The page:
“While we are glad the Senate bill considers legal residency for some undocumented immigrants seeking opportunities to support their families, FLOC leaders find both the Senate and House bills are based largely on the lowest standards of human rights, and the political process beginning has been to compromise towards these lowest standards.

“As in all social issues, we are deciding what kind of society will we be?

“FLOC's standard is the same as the United States Declaration of Independence, the U.S. Constitution, the U.S. Bill of Rights, and the international Declaration of Human Rights, which is largely inspired by the U.S. Bill of Rights and to which the United States was a key author and signer:

‘everyone is entitled to full human, civil, due process, and working rights
... justice is for all human beings, without exception.’

“This standard is not negotiable”!

Doesn’t Sound Kosher
The current major economic and social issues in American society are becoming increasingly exposed in a tiny unlikely venue–Postville, a small town in northeast Iowa. That’s the home of AgriProcessors, the biggest producer of kosher beef and poultry products in the USA, and the only American company licensed to export meat to Israel.

Even if you are not a consumer of “Aarons’ Best” kosher meats you may have heard of this company. Maybe it was around the EPA suing them for violations of the Clean Water Act. Perhaps you saw the clandestine video PETA released showing the cruel slaughter practices at their plant. Then there was the time the EEOC investigated charges of supervisors demanding favors from their workers. There was some publicity about this plant receiving 25 percent of all OSHA citations in the Iowa meat industry. Or you may have picked up some news about their successful union-busting campaign against a UFCW organizing drive last year.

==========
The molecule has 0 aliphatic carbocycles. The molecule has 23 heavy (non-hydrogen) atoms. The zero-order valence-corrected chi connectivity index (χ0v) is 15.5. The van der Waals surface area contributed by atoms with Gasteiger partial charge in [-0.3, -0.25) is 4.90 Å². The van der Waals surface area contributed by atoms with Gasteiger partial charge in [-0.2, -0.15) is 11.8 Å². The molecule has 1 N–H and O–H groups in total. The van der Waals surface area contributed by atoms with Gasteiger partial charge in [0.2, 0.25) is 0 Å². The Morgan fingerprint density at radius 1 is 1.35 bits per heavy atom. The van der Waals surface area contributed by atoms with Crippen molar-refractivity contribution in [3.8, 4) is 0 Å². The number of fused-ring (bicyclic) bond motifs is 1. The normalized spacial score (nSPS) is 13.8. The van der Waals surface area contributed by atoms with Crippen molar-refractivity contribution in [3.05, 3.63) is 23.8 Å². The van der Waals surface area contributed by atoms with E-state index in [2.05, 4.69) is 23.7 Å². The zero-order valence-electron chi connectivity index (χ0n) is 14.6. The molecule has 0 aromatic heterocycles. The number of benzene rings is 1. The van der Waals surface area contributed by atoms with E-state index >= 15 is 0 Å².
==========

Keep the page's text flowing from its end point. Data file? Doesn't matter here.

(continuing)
AgriProcessors has carried out a highly successful business plan. With capital accumulated from textile operations back east they picked up a bankrupt, very nonkosher packinghouse facility in Postville for a song. Finding their initial workforce of eastern European Jewish immigrants too costly they have recruited hundreds of Latino immigrants to replace them in this town with a population of about 2,000.

Wages start out at six bucks an hour. Health insurance is available–for fifty bucks a week. Straight time Sunday work is common. The plant observes only one Christian holiday–Christmas. The largely Latino workforce does get to stay home on major Jewish holidays–without pay. It’s no wonder their major kosher competitor, UFCW-organized Empire, claims they can’t compete and are laying off workers.

Only Solidarity
“only solidarity will bring us through the crisis of Capitalist Disorder.” That’s the concluding sentence of a thoughtful examination of
Black Labor Fights 'Disorder' of Globalization by Glen Ford and Peter Gamble in the Black Commentator. It’s well worth a read and I plan to comment on it soon.

Cutting Perks
“Sen. Steve Sweeney, D-Gloucester, faulted [Governor] Corzine for looking to the rest of New Jersey to pay for lavish union benefits instead of going to the unions and asking for cuts.” Normally I don’t pay much attention to such anti-worker whining of politicians. But then I read a little further, and it turns out Senator Sweeney is also the business manager for Ironworkers Union Local 399.

As usual, much of the material for this column came from stories posted on the
Daily Labor News Digest.

That’s all for this week.